“Certainly in the literature there is mounting evidence of an association between chronic mechanical neck pain and altered neuromuscular control”
(O’Leary, Falla & Jull., 2011, p.452).
Welcome to the blog series on cervical spine motor control. For nearly 20 years there has been a surge in research that has led us to understand more about the role of muscle retraining in rehabilitation of neck pain. As this research mounts we begin to understand more and more about the association between neck pain and motor control dysfunction.
Initially, around the early 2000s, there was a lot of research orientated towards identifying and quantifying deficits in the deep cervical neck flexor muscles - longus colli and longus capitus. Since that time, further research has investigated the presence of motor control dysfunction across a range of cervical spine disorders and aimed to determine the best treatment approaches for such deficits.
Some of this changes in motor control that we hear about are:
- Increased activity in the superficial neck flexor muscles,
- Reduced coordination of the deep neck flexor muscles, and
- Reduced endurance in the deep neck extensors.
Despite the fact that many papers address cervical spine flexor and extensor groups equally, I certainly feel there has been a biased approach clinically and educationally towards retraining of the deep neck flexor muscles. The purpose of this blog therefore, and the next 3, is to review the clinical anatomy of the cervical spine, the assessment of both deep cervical flexors and extensors, discuss the role of sitting posture in neck pain and to present the phases of motor control rehabilitation. Join me on this journey to learn more about how to make the most impact with your motor control rehabilitation for patients with neck pain.
What muscles are we referring to?
To begin at the beginning - it is important to clearly understand what muscles are being referred to under the topic of cervical spine motor control. When classifying muscles, it can be useful to think of them conceptually as global movers and local stabilisers. Global movers are involved in the generation of torque and produce range of movement. They function in a phasic manner i.e on/off and their movement is dependent on direction. When dysfunctional there is spasm, pain and restricted range of movement. Local stabilisers are the deeper muscles that control segmental control and neutral positioning of a joint. Their activity is tonic rather than phasic and they operate at much lower levels of contraction for long periods of time. Dysfunction in the local muscles results in inhibition of function, delayed timing or recruitment deficiencies and loss of segmental control and neutral joint positioning.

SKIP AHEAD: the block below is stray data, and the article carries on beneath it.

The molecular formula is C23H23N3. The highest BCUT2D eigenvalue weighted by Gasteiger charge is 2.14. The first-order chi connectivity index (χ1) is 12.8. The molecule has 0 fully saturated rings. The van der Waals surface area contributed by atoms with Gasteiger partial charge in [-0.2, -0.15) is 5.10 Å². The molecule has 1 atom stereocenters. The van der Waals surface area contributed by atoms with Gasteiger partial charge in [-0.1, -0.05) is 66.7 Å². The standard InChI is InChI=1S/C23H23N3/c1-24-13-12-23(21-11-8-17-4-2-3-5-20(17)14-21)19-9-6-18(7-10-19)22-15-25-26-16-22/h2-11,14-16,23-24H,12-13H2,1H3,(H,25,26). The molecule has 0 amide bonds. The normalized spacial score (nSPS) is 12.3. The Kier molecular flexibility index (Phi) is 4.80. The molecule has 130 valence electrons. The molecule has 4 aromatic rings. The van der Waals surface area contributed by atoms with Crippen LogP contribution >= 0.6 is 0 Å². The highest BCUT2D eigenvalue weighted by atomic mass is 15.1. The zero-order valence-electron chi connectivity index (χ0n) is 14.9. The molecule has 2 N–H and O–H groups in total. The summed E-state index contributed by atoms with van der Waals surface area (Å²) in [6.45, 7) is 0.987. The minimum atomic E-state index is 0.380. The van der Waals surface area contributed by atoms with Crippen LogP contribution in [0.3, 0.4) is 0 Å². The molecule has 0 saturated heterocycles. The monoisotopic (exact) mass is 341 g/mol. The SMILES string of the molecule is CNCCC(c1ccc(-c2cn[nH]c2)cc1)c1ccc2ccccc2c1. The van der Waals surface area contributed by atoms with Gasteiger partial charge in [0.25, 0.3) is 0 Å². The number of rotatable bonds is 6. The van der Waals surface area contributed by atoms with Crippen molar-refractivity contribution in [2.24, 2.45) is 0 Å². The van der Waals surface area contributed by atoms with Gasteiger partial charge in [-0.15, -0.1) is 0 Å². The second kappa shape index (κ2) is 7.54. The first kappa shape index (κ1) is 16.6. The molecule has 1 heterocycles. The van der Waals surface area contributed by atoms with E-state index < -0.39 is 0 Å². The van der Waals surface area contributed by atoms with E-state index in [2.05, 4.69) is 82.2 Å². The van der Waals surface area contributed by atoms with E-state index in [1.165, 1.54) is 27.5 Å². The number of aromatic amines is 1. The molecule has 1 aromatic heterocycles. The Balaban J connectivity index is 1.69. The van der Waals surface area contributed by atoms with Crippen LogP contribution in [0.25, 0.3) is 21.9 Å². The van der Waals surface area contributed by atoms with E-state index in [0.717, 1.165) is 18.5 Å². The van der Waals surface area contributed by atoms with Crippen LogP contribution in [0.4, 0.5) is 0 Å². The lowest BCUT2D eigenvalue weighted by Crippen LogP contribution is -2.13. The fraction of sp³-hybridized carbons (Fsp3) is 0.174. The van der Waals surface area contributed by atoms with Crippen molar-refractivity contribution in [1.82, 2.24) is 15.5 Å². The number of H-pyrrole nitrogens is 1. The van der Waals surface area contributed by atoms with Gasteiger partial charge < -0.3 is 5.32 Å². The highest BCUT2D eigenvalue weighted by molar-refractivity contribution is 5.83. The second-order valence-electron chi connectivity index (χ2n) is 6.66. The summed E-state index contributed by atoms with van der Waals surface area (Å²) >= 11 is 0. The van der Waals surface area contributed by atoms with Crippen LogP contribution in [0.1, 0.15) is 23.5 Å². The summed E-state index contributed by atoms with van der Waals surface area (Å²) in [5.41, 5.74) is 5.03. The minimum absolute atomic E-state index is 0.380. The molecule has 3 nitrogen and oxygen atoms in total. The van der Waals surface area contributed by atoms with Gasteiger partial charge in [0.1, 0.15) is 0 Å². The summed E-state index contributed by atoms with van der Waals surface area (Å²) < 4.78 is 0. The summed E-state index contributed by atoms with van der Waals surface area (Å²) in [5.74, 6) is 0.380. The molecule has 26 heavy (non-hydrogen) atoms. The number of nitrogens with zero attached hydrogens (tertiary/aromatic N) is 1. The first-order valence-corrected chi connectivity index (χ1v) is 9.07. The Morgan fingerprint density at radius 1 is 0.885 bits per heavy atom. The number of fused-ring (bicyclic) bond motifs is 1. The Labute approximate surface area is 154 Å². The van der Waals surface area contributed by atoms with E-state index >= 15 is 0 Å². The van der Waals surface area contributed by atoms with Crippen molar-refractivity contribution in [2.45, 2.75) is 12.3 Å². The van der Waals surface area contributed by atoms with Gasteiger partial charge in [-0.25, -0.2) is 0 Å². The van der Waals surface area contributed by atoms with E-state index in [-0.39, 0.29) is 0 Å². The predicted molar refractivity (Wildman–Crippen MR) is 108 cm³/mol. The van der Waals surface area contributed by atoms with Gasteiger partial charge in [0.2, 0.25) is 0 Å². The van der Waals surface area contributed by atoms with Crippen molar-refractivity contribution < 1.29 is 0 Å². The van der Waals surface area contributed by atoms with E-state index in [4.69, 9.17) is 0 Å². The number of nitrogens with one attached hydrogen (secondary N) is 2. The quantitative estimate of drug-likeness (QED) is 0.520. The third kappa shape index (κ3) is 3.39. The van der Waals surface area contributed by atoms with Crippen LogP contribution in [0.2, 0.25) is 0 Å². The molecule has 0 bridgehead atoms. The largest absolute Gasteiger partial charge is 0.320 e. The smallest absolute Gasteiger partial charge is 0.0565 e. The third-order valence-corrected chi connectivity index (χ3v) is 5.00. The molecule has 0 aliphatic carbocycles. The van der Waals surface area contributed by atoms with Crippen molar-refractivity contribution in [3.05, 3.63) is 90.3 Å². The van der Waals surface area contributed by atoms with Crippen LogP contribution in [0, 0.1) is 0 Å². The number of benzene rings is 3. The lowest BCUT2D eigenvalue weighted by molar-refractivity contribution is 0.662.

There are three main groups of cervical muscles that form a sleeve around the vertebral column and enable control of posture and segmental movements:
- The deep cervical flexors - longus colli and longus capitus.
- The deep neck extensors - semispinalis cervicis and multifidus.
- The suboccipital muscles - rectus capitus posterior major & minor, and obliquus capitus superior and inferior.
When it comes to talking about cervical motor control I am confident that we are all familiar with deep neck flexors (DNF). The literature often refers to the superficial muscles which become overactive in the presence of neck pain and the deep neck flexors which become dysfunction. It can be easy to continue referring to them as 'superficial' and 'deep' but to make a bigger impact we need to know exactly which muscles are being referred to.
The more superficial flexor muscles of the cervical spine include sternocleidomastoid (SCM) and anterior scalenes (AS):
- Sternocleidomastoid functions bilaterally to create neck flexion and unilaterally to create ipsilateral lateral flexion and contralateral rotation. The SCM is innervated by a spinal root of the accessory nerve (Cleland, 2005).
- Anterior scalene interestingly functions to elevate the first rib, and similar to SCM it creates ipsilateral lateral flexion and contralateral rotation. The anterior scalene is innervated by C4, C5, and C6 nerve roots (Cleland, 2005).
When referring to the deep flexor muscles or deep neck flexors, we are talking about longus colli and longus capitus. P.S. you can't abbreviate these guys because they would both become LC and so they are collectively called deep cervical neck flexors DCNF or DNF.
- The function of longus colli and longus capitus is to maintain cervical lordosis and provide segmental control (Fall, Bilenkij & Jull., 2004).
- When active they create cranio-cervical flexion (CCF) and support cervical lordosis anteriorly (Jull, Sterling, Treleavan, Falla & O’Leary., 2008).
- Longus capitus is innervated by C1-3 spinal segments and longus colli from C2-6 (Cleland., 2005).
As you can see above, the flexor group consists of SCM, AS and DNF but the extensor group is consists of a lot more muscles. These can be described or conceptualised in layers. From most superficial to deep there are 4 layers of cervical extensor muscles (Schomacher & Falla., 2013, p.360-361).